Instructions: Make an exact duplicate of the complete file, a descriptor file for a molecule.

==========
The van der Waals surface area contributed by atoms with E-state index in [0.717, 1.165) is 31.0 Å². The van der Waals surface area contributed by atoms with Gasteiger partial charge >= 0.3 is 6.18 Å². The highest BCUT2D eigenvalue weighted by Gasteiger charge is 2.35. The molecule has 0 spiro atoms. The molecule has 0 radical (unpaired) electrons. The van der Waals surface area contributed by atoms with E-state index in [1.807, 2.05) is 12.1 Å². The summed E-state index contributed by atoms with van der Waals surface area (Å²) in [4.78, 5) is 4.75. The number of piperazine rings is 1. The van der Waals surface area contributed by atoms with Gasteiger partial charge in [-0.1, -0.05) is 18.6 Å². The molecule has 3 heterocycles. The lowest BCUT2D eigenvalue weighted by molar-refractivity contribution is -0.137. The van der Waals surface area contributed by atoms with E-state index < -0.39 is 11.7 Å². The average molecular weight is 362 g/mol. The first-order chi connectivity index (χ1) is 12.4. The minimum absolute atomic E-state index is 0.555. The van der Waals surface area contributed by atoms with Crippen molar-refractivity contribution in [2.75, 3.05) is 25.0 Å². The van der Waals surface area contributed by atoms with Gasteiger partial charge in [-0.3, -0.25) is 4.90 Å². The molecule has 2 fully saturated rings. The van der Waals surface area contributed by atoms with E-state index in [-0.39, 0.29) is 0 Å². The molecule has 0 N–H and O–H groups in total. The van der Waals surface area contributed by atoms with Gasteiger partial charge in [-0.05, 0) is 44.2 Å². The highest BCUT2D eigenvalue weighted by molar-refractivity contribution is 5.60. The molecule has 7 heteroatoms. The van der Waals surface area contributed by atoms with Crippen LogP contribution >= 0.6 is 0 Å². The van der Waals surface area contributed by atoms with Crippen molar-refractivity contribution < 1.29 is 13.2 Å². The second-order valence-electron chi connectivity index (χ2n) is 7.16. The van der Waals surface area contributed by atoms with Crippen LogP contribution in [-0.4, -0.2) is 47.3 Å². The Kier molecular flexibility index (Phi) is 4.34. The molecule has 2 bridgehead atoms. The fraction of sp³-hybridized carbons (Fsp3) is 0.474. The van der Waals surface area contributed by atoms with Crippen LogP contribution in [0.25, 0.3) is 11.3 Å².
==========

The van der Waals surface area contributed by atoms with E-state index in [0.717, 1.165) is 31.0 Å². The van der Waals surface area contributed by atoms with Gasteiger partial charge >= 0.3 is 6.18 Å². The highest BCUT2D eigenvalue weighted by Gasteiger charge is 2.35. The molecule has 0 spiro atoms. The molecule has 0 radical (unpaired) electrons. The van der Waals surface area contributed by atoms with E-state index in [1.807, 2.05) is 12.1 Å². The summed E-state index contributed by atoms with van der Waals surface area (Å²) in [4.78, 5) is 4.75. The number of piperazine rings is 1. The van der Waals surface area contributed by atoms with Gasteiger partial charge in [-0.1, -0.05) is 18.6 Å². The molecule has 3 heterocycles. The lowest BCUT2D eigenvalue weighted by molar-refractivity contribution is -0.137. The van der Waals surface area contributed by atoms with E-state index < -0.39 is 11.7 Å². The average molecular weight is 362 g/mol. The first-order chi connectivity index (χ1) is 12.4. The minimum absolute atomic E-state index is 0.555. The van der Waals surface area contributed by atoms with Crippen molar-refractivity contribution in [2.75, 3.05) is 25.0 Å². The van der Waals surface area contributed by atoms with Gasteiger partial charge in [-0.3, -0.25) is 4.90 Å². The molecule has 2 fully saturated rings. The van der Waals surface area contributed by atoms with E-state index in [-0.39, 0.29) is 0 Å². The molecule has 0 N–H and O–H groups in total. The van der Waals surface area contributed by atoms with Gasteiger partial charge in [-0.05, 0) is 44.2 Å². The highest BCUT2D eigenvalue weighted by molar-refractivity contribution is 5.60. The molecule has 7 heteroatoms. The van der Waals surface area contributed by atoms with Crippen LogP contribution >= 0.6 is 0 Å². The van der Waals surface area contributed by atoms with Crippen molar-refractivity contribution < 1.29 is 13.2 Å². The second-order valence-electron chi connectivity index (χ2n) is 7.16. The van der Waals surface area contributed by atoms with Crippen LogP contribution in [-0.4, -0.2) is 47.3 Å². The Kier molecular flexibility index (Phi) is 4.34. The molecule has 2 bridgehead atoms. The fraction of sp³-hybridized carbons (Fsp3) is 0.474. The van der Waals surface area contributed by atoms with Crippen LogP contribution in [0.25, 0.3) is 11.3 Å².